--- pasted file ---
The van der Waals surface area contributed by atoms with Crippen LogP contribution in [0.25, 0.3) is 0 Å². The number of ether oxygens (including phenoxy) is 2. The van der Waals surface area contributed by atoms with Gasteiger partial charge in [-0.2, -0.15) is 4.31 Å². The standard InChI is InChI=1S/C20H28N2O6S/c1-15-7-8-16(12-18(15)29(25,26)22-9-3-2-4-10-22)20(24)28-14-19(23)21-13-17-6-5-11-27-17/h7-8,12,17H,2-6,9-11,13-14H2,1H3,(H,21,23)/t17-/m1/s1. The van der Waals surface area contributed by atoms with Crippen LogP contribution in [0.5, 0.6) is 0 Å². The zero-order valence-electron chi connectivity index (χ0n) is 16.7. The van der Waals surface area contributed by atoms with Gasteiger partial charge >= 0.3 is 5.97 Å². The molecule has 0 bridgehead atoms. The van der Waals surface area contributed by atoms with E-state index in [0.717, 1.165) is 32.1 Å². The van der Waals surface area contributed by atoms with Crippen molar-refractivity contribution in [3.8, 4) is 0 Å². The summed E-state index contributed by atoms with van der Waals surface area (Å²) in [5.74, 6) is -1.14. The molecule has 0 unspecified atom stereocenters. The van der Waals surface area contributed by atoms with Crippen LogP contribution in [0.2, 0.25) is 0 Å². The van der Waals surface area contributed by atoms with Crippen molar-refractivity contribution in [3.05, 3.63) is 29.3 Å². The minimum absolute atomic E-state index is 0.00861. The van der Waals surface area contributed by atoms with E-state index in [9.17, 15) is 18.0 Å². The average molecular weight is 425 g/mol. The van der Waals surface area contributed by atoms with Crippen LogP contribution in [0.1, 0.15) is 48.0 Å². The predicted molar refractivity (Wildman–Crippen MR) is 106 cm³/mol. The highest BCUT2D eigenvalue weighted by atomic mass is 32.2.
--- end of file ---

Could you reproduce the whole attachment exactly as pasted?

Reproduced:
The van der Waals surface area contributed by atoms with Crippen LogP contribution in [0.25, 0.3) is 0 Å². The number of ether oxygens (including phenoxy) is 2. The van der Waals surface area contributed by atoms with Gasteiger partial charge in [-0.2, -0.15) is 4.31 Å². The standard InChI is InChI=1S/C20H28N2O6S/c1-15-7-8-16(12-18(15)29(25,26)22-9-3-2-4-10-22)20(24)28-14-19(23)21-13-17-6-5-11-27-17/h7-8,12,17H,2-6,9-11,13-14H2,1H3,(H,21,23)/t17-/m1/s1. The van der Waals surface area contributed by atoms with Crippen LogP contribution in [0.5, 0.6) is 0 Å². The zero-order valence-electron chi connectivity index (χ0n) is 16.7. The van der Waals surface area contributed by atoms with Gasteiger partial charge >= 0.3 is 5.97 Å². The molecule has 0 bridgehead atoms. The van der Waals surface area contributed by atoms with E-state index in [0.717, 1.165) is 32.1 Å². The van der Waals surface area contributed by atoms with Crippen molar-refractivity contribution in [3.8, 4) is 0 Å². The summed E-state index contributed by atoms with van der Waals surface area (Å²) in [5.74, 6) is -1.14. The molecule has 0 unspecified atom stereocenters. The van der Waals surface area contributed by atoms with Crippen LogP contribution in [0.2, 0.25) is 0 Å². The van der Waals surface area contributed by atoms with Crippen molar-refractivity contribution in [3.05, 3.63) is 29.3 Å². The minimum absolute atomic E-state index is 0.00861. The van der Waals surface area contributed by atoms with E-state index in [9.17, 15) is 18.0 Å². The average molecular weight is 425 g/mol. The van der Waals surface area contributed by atoms with Crippen LogP contribution in [0.1, 0.15) is 48.0 Å². The predicted molar refractivity (Wildman–Crippen MR) is 106 cm³/mol. The highest BCUT2D eigenvalue weighted by atomic mass is 32.2.